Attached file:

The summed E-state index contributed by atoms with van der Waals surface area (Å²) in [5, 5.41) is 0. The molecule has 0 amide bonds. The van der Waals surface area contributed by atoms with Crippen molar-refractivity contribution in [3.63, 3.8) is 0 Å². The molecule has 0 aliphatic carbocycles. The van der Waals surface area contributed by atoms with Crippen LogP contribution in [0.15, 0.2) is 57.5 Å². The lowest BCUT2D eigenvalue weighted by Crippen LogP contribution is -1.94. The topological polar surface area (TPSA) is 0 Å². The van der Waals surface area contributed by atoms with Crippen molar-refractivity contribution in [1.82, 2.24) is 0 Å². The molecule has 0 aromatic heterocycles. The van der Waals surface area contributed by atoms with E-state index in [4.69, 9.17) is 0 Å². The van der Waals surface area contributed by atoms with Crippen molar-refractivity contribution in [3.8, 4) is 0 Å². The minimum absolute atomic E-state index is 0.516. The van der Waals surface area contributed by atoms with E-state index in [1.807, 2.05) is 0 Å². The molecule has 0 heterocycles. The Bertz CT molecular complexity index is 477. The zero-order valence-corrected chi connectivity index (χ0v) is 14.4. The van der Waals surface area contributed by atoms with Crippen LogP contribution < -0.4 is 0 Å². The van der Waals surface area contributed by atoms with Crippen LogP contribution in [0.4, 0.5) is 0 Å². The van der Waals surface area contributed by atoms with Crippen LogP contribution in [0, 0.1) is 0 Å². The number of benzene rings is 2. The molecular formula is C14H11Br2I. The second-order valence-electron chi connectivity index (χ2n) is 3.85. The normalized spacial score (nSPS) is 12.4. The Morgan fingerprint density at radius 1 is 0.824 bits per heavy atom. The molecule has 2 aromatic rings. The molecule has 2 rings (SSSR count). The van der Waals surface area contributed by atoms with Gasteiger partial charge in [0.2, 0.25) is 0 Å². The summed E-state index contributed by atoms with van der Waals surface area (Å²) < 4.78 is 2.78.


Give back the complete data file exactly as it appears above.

The summed E-state index contributed by atoms with van der Waals surface area (Å²) in [5, 5.41) is 0. The molecule has 0 amide bonds. The van der Waals surface area contributed by atoms with Crippen molar-refractivity contribution in [3.63, 3.8) is 0 Å². The molecule has 0 aliphatic carbocycles. The van der Waals surface area contributed by atoms with Crippen LogP contribution in [0.15, 0.2) is 57.5 Å². The lowest BCUT2D eigenvalue weighted by Crippen LogP contribution is -1.94. The topological polar surface area (TPSA) is 0 Å². The van der Waals surface area contributed by atoms with Crippen molar-refractivity contribution in [1.82, 2.24) is 0 Å². The molecule has 0 aromatic heterocycles. The van der Waals surface area contributed by atoms with E-state index in [4.69, 9.17) is 0 Å². The van der Waals surface area contributed by atoms with Crippen molar-refractivity contribution in [3.8, 4) is 0 Å². The minimum absolute atomic E-state index is 0.516. The van der Waals surface area contributed by atoms with E-state index in [1.807, 2.05) is 0 Å². The molecule has 0 heterocycles. The Bertz CT molecular complexity index is 477. The zero-order valence-corrected chi connectivity index (χ0v) is 14.4. The van der Waals surface area contributed by atoms with Crippen LogP contribution < -0.4 is 0 Å². The van der Waals surface area contributed by atoms with Crippen LogP contribution in [0.4, 0.5) is 0 Å². The van der Waals surface area contributed by atoms with Crippen LogP contribution in [0, 0.1) is 0 Å². The number of benzene rings is 2. The molecular formula is C14H11Br2I. The second-order valence-electron chi connectivity index (χ2n) is 3.85. The normalized spacial score (nSPS) is 12.4. The Morgan fingerprint density at radius 1 is 0.824 bits per heavy atom. The molecule has 2 aromatic rings. The molecule has 2 rings (SSSR count). The van der Waals surface area contributed by atoms with Gasteiger partial charge in [0.2, 0.25) is 0 Å². The summed E-state index contributed by atoms with van der Waals surface area (Å²) < 4.78 is 2.78.